KEVIN: There are some projects that you’re really just going to do a one-project wonder. I can imagine, as you’re going to try to stain a piece of wood and you’re probably never going to stain anything else in your house that color again, well, you might just want to get a cheap brush because it’s going to be a one-time use.
But if you’re painting a house – interior paint, trim work, walls and stuff – you’re probably going to do that a lot over the course of many years and one brush can serve you really well. So it’s really a small investment to buy a high-quality brush if you’re going to be using it over the course of 2, 5 or 10 years.
LESLIE: How do you best care for these brushes to ensure that you’re able to do so over time?
TOM: Yeah because half of the time when you finish the project, no matter how hard you clean them, they seem to be stiff and crusty the next time around.
KEVIN: Yeah, it always seems like that for us but I’ve been on a lot of job sites and I’ve seen professional painters whip out a brush that looks brand new. And then you ask these guys and they’re on their fifth or their seventh year of this thing.
KEVIN: It means that they’ve been taking good care of it. So there are a couple tips to think about in terms of taking care of your brush. Get as much paint off the brush as possible before you even start thinking about cleaning it. Take an old piece of newspaper and scrape all that paint, pull all that paint off the brush.
Now, if you’ve got a China-bristle brush that you’re using with oil paints, you’re going to need to use a paint thinner. Stick it in the paint thinner for a few minutes and then actually use a dab of dish soap and some warm water to get the paint thinner off of the brush. And then hang it with the bristles pointed down, to dry.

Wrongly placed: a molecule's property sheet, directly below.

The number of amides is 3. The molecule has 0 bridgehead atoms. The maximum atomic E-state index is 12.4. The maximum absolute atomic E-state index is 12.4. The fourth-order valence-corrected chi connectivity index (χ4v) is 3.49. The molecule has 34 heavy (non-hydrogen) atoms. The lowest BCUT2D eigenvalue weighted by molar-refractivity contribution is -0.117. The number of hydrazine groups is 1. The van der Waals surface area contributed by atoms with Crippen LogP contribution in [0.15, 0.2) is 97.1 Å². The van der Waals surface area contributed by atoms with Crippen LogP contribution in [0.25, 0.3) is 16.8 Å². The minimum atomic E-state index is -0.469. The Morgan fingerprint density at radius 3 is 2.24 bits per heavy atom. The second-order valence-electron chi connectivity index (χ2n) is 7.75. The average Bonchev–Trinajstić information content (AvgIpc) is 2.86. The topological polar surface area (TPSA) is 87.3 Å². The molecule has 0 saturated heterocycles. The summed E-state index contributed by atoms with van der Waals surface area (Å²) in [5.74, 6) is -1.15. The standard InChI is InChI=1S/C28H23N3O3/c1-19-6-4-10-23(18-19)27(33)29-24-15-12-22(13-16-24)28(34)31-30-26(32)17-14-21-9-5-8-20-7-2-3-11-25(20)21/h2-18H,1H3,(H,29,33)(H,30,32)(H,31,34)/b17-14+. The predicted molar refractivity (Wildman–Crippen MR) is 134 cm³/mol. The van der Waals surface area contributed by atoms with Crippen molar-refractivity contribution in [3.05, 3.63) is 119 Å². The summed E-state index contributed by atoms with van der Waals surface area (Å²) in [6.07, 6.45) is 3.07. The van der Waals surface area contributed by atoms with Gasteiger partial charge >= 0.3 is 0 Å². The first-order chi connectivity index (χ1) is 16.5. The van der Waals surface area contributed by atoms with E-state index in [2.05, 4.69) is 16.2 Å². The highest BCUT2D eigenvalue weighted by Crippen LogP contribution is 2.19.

TOM: Now, that’s a good point because gravity really does help you out here; it drains out any leftover remains of that paint and makes sure it gets out as much as possible. If you hang it with the bristles up, I would imagine the bristles can start to sort of lean over and fall and sag.
LESLIE: I think it’s more than that. What happens is the water or whatever that you’ve used to clean the brush sort of goes into the tine, which is that metal area that’s wrapped around, connecting the bristles to the brush handle itself. And that will expand and then the tine opens up and the bristles start to fall out, so it’s really important to hang them with the bristles down.
KEVIN: And it’s just as important to do that with a synthetic brush, as well. With those, however, you’re not going to be using paint thinner. A little bit of warm, soapy water is going to do the trick, because it’s going to be working with latex paints. You just want to make sure that you give it a good shaking and let it dry out and also hang those things with the bristles pointing down so they dry out.
TOM: And storage-wise, I think it’s always a good idea to put them back in those cardboard sleeves that they come in when you first buy them, because it really keeps them in good shape.